Mary flew me to Wyoming early in 1983 to get Donnie's Blazer and bring it home to Maryland. During the trip back - his Blazer was broken into at Urbana, Illinois and a lot of his belongings were taken. Donnie had a CB in his Blazer. It was stolen too. This was April of 1983.

Donnie had a theory about pennies. If you found one face up - good luck. Face down - bad luck. When I arrived home with his '79 Chevy Blazer, there were two pennies in my front yard. One face up - 1948 - his birth year. One face down - 1982 - the year he vanished. Through the years, I have continually found pennies in my travels from Maryland to Alaska - 1982 pennies. I cannot explain this. Not all of them 1982 pennies - but most of them. How can anyone explain that? If anyone would like to chat with me about this unsolved mystery, I invite your contact.

Thank you for your kind words about Don, I know who you are, and want to thank you for your help.

Don was most certainly not gay. Very much a ladies man, he was engaged at the time of his disappearance. He was extremely magnetic, a natural leader, extremely intelligent and very attractive.

The woman's phone number in New York was an unlisted and unpublished number. Don had it with him on the trip. The woman in New York is a well known artist in New York. It's possible this person in Casper came across Don's body in the prarie, took his money and his phone book, and placed a call for fun, as Don's address book was missing as well as his money. Mary Kemp tried to enlist the help of the Casper police, they did question this person, but shortly after, this person left the area. The police said they didn't have enough proof of anything to search his trailer. He refused a lie detector test. This person in Casper and Don's high school pictures looked very, very similar, strange.

An expert at an important government facility in Washington D.C. called and asked for Don's remains. Don was sent there. This doctor said he was in perfect condition, untouched, and there was no way he was laying in the prairie for 3 years. I am not at liberty to reveal what else was found but it is beyond bizarre.

So much occurred that wasn't on the show, some happened before his death, and some after.

By the way, Don's Blazer was broken into a second time in Salisbury, and some papers were taken, then Mary Kemp's storage locker was broken into and the rest of Don's things were stolen. Does anyone else think this is more than coincidence?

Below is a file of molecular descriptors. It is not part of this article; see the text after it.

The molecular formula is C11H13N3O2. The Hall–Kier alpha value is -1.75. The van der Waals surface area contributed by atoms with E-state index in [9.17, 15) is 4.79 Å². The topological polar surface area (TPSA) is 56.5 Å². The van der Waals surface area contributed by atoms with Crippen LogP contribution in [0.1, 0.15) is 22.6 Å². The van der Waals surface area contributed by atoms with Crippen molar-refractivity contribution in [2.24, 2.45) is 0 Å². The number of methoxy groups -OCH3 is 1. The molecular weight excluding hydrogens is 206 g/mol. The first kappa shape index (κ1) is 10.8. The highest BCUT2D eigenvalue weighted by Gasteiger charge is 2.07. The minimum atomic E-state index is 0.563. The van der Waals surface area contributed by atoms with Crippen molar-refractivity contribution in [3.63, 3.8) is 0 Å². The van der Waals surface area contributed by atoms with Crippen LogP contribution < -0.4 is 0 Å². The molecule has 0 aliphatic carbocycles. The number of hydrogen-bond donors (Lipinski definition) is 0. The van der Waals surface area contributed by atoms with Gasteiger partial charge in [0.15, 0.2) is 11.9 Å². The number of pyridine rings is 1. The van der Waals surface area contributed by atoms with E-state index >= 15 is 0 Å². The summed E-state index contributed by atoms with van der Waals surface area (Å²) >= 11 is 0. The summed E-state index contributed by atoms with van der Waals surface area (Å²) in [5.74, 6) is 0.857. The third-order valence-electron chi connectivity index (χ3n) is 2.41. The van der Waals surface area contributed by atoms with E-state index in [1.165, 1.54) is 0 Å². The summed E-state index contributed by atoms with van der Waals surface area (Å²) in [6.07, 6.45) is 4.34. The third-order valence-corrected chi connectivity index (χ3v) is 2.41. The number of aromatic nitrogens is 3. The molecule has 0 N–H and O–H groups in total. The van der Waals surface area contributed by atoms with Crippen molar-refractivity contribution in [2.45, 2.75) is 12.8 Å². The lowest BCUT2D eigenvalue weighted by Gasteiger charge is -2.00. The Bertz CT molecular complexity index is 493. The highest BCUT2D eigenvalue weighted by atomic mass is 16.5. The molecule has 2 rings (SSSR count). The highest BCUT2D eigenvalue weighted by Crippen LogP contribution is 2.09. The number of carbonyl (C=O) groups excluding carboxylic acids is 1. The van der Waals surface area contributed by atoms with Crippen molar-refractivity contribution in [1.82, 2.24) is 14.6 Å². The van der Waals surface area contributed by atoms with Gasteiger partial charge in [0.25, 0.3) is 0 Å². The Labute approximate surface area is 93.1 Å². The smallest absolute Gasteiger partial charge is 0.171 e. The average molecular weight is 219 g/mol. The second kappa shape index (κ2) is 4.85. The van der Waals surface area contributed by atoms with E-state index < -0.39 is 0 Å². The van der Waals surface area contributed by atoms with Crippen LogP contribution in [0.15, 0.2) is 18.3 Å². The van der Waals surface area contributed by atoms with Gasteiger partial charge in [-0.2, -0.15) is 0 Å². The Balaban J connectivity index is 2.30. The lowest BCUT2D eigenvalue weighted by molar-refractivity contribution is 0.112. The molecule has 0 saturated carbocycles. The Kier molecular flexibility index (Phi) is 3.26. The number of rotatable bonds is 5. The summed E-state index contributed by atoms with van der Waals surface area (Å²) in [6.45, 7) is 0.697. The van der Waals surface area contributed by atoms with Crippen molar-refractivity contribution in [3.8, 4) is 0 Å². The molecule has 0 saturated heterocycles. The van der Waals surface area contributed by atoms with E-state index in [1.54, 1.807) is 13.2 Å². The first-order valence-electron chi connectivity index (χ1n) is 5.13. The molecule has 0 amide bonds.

I wasn't going to write any of this, but some of the things being conjectured bothered me, and I wanted to set some of the record straight. We still are not certain what happened to Don. The family is still hopeful someone will come forward. Mary Kemp is now in a nursing home, still asking what happened to her little boy.

sdb4884
02-09-2010, 12:21 AM
I'm sure this case got a lot of people interested in the show and was a good one to start off with.

Apostapler
02-09-2010, 03:15 AM
Thank you for posting, JGpiper. Honestly, I have always felt that Don died of exposure soon after he went missing. The information that you posted makes me think otherwise, and the fact that the phone number of the woman in NY was among Don's things makes the phone call more ominous. I still don't have any ideas about what happened.

SMART67
02-11-2010, 10:49 AM
I never thought for a minute that Don was gay. And it wouldn't have mattered if he was. He was a terrific friend, deep, spiritual, extraordinary - a life changer for me personally. Donnie taught me spiritual awareness. He taught me the value of looking deeper into who we are. I would have given anything for him to still be with us because he would have been a lifelong friend. I know he liked the ladies, was good looking, tremendous personality. I am sure he never had trouble finding good company.

I continue to have experiences where I feel like Don is trying to tell us all something from the hereafter.

Don had a theory that if you found a penny face up, it meant good things. Face down - bad things. When I returned from Wyoming in 1983 with his Blazer, there were two pennies in my front yard - a 1948 penny face up and a 1982 penny face down. Don was born in 1948 and vanished in 1982. Can anyone explain this? Did he place them in my yard knowing something bad was going to happen to him? Or, were they placed another way?

In my travels in the years since, I continue to find pennies. Several times - they have been 1982 pennies.

Thoughts and prayers have been with Mary for the 28 years Don has been gone. I've often thought of her and wondered how she was. My email is thesmart67@msn.com if anyone wants to discuss this.

sdb4884
07-02-2010, 01:10 PM
This had all the earmarks of a car-jacking but who the heck would have been out there to rob him?

DJ_Foxx
07-02-2010, 03:48 PM
Wow....the thing with the pennies is creepy :eek:


From watching the segment, I had figured he either died of exposure or possibl even committed suicide. Now I'm not so sure...

mungo park